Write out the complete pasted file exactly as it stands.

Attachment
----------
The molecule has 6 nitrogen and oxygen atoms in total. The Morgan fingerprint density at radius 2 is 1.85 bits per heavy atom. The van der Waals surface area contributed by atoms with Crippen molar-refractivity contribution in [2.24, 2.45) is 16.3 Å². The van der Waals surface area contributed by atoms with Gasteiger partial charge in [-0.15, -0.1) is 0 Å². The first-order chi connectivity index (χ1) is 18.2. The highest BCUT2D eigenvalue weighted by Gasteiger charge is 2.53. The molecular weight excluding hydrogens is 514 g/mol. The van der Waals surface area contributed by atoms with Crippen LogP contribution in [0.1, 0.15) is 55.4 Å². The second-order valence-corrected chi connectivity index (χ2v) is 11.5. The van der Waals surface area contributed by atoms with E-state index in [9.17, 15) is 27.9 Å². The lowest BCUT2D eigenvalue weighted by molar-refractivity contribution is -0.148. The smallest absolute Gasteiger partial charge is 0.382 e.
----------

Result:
The molecule has 6 nitrogen and oxygen atoms in total. The Morgan fingerprint density at radius 2 is 1.85 bits per heavy atom. The van der Waals surface area contributed by atoms with Crippen molar-refractivity contribution in [2.24, 2.45) is 16.3 Å². The van der Waals surface area contributed by atoms with Gasteiger partial charge in [-0.15, -0.1) is 0 Å². The first-order chi connectivity index (χ1) is 18.2. The highest BCUT2D eigenvalue weighted by Gasteiger charge is 2.53. The molecular weight excluding hydrogens is 514 g/mol. The van der Waals surface area contributed by atoms with Crippen LogP contribution in [0.1, 0.15) is 55.4 Å². The second-order valence-corrected chi connectivity index (χ2v) is 11.5. The van der Waals surface area contributed by atoms with E-state index in [9.17, 15) is 27.9 Å². The lowest BCUT2D eigenvalue weighted by molar-refractivity contribution is -0.148. The smallest absolute Gasteiger partial charge is 0.382 e.